GM's operating profit sinks 27% in Q1 on lower pickup production
DETROIT -- General Motors’ net income and operating profit significantly fell in the first quarter due to planned downtime in its full-size pickup production, a restructuring in Korea and other costs.
The automaker on Thursday said earnings before interest and taxes declined 27 percent to $2.6 billion compared to a year ago. Net income for the first three months dropped 59 percent to $1.1 billion, from $2.6 billion. Revenue for the first quarter was $36.1 billion, down 3.1 percent.
GM’s wholesale volume -- sales invoiced and shipped to dealers -- in North America declined 47,000 in the first quarter, including 31,000 fewer full-size pickups. Due to the planned downtime, the automaker previously said the first and fourth quarters (for heavy-duty pickups) would be its weakest results for the year.
The restructuring of its Korean operations, including the closure of its Gusan plant to reduce capacity by 25 percent, cost the company $900 million, including $500 million in non-cash asset impairments and $400 billion in termination benefits. GM expects to incur another $100 million in separation charges in the second quarter.
GM reconfirmed its financial results in 2018 to be in line with earnings in 2017.
GM CFO Chuck Stevens said the company “had a very solid quarter” that was “very much on-plan” with its guidance.
He said GM expects to lose about 60,000 to 70,000 full- and heavy-duty pickups for the year.
Stevens said GM expects Korean operations to be profitable in 2019. The restructuring is expected to result in $400 million-$500 million in annual cost savings. Korean workers, Stevens said, ratified a labor agreement overnight, and the company has a preliminary agreement with the Korean Development Bank to provide $750 million for future investments.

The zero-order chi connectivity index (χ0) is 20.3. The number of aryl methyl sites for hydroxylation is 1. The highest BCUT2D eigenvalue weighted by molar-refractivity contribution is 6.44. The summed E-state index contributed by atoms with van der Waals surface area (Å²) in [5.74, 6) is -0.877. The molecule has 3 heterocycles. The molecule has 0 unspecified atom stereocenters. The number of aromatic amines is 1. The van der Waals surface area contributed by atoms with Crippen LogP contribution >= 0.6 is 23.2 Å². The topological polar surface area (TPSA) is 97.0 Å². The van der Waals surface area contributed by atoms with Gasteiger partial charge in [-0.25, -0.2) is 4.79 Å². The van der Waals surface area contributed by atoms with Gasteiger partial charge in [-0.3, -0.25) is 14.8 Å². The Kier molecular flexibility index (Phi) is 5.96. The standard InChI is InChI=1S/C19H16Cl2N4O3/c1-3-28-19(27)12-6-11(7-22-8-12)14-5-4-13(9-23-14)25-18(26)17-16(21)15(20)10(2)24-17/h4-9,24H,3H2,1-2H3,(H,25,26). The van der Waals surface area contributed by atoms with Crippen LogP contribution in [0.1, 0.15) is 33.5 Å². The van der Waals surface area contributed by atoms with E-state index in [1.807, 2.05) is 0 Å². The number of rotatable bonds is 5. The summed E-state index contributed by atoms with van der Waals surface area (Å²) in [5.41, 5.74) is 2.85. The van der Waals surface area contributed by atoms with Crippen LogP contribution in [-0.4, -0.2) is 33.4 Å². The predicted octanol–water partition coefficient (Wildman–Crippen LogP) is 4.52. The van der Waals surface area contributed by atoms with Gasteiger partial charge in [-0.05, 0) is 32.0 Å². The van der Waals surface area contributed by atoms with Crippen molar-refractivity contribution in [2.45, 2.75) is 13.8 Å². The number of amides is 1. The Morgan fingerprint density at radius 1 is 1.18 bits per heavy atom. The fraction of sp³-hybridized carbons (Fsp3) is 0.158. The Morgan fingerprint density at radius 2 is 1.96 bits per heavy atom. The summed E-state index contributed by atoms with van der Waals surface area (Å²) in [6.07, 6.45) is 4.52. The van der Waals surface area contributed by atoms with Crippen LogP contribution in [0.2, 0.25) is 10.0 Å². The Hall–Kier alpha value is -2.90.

Regions: North American earnings declined $1.2 billion to $2.2 billion in the first quarter. Earnings for the company's international operations grew to $189 million from $178 million a year earlier.
Finance: GM Financial reported earnings of $443 million, up from $228 million a year earlier. Forty-one percent of GM’s sales in the U.S. in the quarter were financed through GM Financial.
Operating profit margin: The North American margin for the year was 8 percent; GM said it remains on track to sustain a 10 percent margin for the fourth-consecutive year.
Expectations: Despite the setbacks, GM beat Wall Street’s expectations for a 12th-consecutive quarter. The company reported an earnings per share of $1.43, beating analyst expectations of $1.24 earnings per share -- a key metric for how Wall Street judges the company.